We found that both CAUTIs and VAEs were more frequent in patients who had more transports out of the unit, specifically to go for head CT scans in Radiology, located on a different floor in the hospital, at some distance from the unit. We then instituted 3 successive interventions. First, we re-educated all personnel on optimal technique for urinary catheter insertion and maintenance; this had no impact on the number or rate of CAUTI’s, suggesting existing practices were appropriate. Second, we began reviewing the appropriateness of continued use of each urinary catheter on daily work rounds, fully implementing the Ann Arbor criteria for catheter use. With this, the number of catheter days dropped in half, with no reduction in the total number of CAUTIs – suggesting the existence of a sub-population of patients at high risk of infections, and the elimination of a group at low risk. Finally, we placed a mobile CT in the NeuroICU. We instituted daily morning CT rounds for patients who we expected would need a scan that day. For this, the patient remains in the same bed, equipment is repositioned and the patient is scanned in their own ICU room. Within 4-6 weeks of starting this we found that 2/3 of all head CTs were being performed in the unit, with no net increase in the number of scans, no need for additional personnel (the process actually saves nursing time) and no clinically significant loss of scan quality. (Some scans are still done in Radiology when there is a need for higher resolution images, CT angiography or perfusion imaging). The number of VAEs and CAUTIs dropped precipitously and has remained low ever since. In 2015, the first year of implementation, the number of CAUTIs was 1/3 the number in 2014; in 2016 the projected annualized rate is less than half 2015. We conclude that implementing bed side CTs in a NeuroICU had a major, highly statistically significant effect decreasing hospital acquired infections, with a demonstrable effect on ICU length of stay and cost per patient, easily recouping the cost of the equipment in year 1 of implementation.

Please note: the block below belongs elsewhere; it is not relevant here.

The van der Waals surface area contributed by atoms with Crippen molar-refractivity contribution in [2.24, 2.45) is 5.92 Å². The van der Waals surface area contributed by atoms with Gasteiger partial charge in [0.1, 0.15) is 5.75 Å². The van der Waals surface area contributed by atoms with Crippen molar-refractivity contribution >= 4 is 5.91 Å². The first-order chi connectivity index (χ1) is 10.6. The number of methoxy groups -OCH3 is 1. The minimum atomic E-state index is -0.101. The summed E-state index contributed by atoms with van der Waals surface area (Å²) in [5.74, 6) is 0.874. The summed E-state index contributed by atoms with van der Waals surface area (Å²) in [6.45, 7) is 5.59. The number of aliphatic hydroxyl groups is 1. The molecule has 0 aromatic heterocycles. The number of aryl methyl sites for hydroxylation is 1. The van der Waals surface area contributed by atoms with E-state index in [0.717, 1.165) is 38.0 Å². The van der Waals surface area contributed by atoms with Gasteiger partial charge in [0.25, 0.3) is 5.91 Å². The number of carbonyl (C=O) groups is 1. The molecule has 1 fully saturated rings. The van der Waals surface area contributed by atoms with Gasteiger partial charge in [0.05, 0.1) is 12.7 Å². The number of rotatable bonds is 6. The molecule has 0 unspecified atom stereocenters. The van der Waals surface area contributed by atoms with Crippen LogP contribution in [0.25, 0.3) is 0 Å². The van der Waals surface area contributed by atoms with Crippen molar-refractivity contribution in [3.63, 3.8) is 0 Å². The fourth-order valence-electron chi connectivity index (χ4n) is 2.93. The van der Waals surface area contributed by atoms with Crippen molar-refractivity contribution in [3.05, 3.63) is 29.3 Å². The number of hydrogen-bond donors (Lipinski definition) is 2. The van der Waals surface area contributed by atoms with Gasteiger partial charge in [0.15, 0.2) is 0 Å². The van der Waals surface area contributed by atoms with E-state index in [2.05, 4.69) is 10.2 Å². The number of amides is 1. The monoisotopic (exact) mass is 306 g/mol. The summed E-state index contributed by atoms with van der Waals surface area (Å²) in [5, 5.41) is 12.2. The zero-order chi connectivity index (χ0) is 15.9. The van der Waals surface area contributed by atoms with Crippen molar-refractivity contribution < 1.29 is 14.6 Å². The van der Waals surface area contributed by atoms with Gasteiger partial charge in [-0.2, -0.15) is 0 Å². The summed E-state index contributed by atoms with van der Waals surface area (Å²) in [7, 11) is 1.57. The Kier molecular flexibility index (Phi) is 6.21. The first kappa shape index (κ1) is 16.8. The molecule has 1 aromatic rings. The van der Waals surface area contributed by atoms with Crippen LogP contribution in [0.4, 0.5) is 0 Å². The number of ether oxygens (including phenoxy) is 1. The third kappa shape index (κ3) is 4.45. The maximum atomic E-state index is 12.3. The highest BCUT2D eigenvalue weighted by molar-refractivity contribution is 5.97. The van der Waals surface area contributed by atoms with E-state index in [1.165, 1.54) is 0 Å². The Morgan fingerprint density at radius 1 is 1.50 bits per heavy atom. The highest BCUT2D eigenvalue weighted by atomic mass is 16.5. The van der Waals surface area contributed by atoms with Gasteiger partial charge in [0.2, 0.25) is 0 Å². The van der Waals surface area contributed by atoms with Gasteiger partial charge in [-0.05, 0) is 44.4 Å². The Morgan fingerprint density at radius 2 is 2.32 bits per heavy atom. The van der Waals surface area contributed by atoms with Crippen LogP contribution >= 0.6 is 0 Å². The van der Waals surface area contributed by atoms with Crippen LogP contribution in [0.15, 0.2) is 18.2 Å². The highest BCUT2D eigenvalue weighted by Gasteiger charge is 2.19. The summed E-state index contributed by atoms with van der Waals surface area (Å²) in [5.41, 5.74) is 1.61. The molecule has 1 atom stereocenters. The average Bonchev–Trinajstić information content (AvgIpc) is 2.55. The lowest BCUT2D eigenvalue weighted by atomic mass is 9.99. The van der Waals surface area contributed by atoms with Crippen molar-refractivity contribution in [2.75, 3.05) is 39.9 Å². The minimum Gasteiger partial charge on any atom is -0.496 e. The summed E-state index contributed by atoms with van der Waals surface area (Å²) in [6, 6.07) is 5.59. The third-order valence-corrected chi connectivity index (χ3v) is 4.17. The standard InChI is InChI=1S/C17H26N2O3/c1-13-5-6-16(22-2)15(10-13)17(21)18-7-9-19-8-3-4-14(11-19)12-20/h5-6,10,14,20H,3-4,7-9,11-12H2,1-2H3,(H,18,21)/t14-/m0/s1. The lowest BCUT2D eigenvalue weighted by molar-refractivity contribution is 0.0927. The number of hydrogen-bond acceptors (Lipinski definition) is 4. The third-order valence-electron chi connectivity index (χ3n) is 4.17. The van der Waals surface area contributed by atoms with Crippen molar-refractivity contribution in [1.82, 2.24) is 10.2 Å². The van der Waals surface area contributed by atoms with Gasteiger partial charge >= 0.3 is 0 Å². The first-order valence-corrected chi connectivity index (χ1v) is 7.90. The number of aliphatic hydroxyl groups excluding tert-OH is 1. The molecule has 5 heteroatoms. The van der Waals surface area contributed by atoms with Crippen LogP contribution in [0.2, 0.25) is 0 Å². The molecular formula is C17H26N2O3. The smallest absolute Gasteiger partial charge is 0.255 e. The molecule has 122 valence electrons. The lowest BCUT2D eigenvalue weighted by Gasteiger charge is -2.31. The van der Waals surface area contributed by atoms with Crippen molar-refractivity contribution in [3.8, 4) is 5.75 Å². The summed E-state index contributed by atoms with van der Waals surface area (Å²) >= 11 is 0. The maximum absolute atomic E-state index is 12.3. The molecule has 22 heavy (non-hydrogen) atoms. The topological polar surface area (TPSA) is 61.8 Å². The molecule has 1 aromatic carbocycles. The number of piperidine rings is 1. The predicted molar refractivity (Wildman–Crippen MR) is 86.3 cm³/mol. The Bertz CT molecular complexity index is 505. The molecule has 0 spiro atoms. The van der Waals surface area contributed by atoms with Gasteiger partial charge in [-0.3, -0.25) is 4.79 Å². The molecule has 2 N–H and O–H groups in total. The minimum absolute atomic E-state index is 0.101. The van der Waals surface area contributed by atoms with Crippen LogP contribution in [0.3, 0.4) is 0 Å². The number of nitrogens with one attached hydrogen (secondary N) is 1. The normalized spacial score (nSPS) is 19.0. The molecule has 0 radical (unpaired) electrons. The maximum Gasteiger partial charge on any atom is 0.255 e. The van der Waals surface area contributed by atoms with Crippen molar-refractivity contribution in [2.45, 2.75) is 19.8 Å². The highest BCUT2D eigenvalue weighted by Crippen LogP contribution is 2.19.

Written by: John J Halperin
Meddings J, Saint S, Fowler KE, et al. The Ann Arbor criteria for appropriate urinary catheter use in hospitalized medical patients: results obtained by using the RAND/UCLA appropriateness method. Ann Int Med. 2015;162:S1–34.
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